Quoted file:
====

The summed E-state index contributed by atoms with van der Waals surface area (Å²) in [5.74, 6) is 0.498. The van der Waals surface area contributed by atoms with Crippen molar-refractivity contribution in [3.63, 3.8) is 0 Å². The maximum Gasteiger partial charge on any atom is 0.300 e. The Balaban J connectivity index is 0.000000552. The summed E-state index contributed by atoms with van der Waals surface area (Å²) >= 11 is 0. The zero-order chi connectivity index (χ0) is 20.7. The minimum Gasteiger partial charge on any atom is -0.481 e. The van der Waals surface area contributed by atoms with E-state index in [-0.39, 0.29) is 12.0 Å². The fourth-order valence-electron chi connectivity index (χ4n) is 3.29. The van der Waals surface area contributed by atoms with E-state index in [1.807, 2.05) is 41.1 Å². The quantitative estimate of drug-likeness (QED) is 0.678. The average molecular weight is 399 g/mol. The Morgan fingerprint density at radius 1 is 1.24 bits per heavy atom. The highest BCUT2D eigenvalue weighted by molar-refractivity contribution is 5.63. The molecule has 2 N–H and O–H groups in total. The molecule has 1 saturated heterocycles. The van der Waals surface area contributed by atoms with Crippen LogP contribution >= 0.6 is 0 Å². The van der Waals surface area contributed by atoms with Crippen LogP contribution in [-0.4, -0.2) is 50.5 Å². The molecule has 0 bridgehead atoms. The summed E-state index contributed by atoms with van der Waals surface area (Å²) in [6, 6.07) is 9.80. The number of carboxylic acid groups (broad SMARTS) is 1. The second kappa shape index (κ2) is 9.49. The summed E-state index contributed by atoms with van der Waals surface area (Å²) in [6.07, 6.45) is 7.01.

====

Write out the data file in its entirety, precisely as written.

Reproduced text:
The summed E-state index contributed by atoms with van der Waals surface area (Å²) in [5.74, 6) is 0.498. The van der Waals surface area contributed by atoms with Crippen molar-refractivity contribution in [3.63, 3.8) is 0 Å². The maximum Gasteiger partial charge on any atom is 0.300 e. The Balaban J connectivity index is 0.000000552. The summed E-state index contributed by atoms with van der Waals surface area (Å²) >= 11 is 0. The zero-order chi connectivity index (χ0) is 20.7. The minimum Gasteiger partial charge on any atom is -0.481 e. The van der Waals surface area contributed by atoms with E-state index in [-0.39, 0.29) is 12.0 Å². The fourth-order valence-electron chi connectivity index (χ4n) is 3.29. The van der Waals surface area contributed by atoms with E-state index in [1.807, 2.05) is 41.1 Å². The quantitative estimate of drug-likeness (QED) is 0.678. The average molecular weight is 399 g/mol. The Morgan fingerprint density at radius 1 is 1.24 bits per heavy atom. The highest BCUT2D eigenvalue weighted by molar-refractivity contribution is 5.63. The molecule has 2 N–H and O–H groups in total. The molecule has 1 saturated heterocycles. The van der Waals surface area contributed by atoms with Crippen LogP contribution >= 0.6 is 0 Å². The van der Waals surface area contributed by atoms with Crippen LogP contribution in [-0.4, -0.2) is 50.5 Å². The molecule has 0 bridgehead atoms. The summed E-state index contributed by atoms with van der Waals surface area (Å²) in [6, 6.07) is 9.80. The number of carboxylic acid groups (broad SMARTS) is 1. The second kappa shape index (κ2) is 9.49. The summed E-state index contributed by atoms with van der Waals surface area (Å²) in [6.07, 6.45) is 7.01.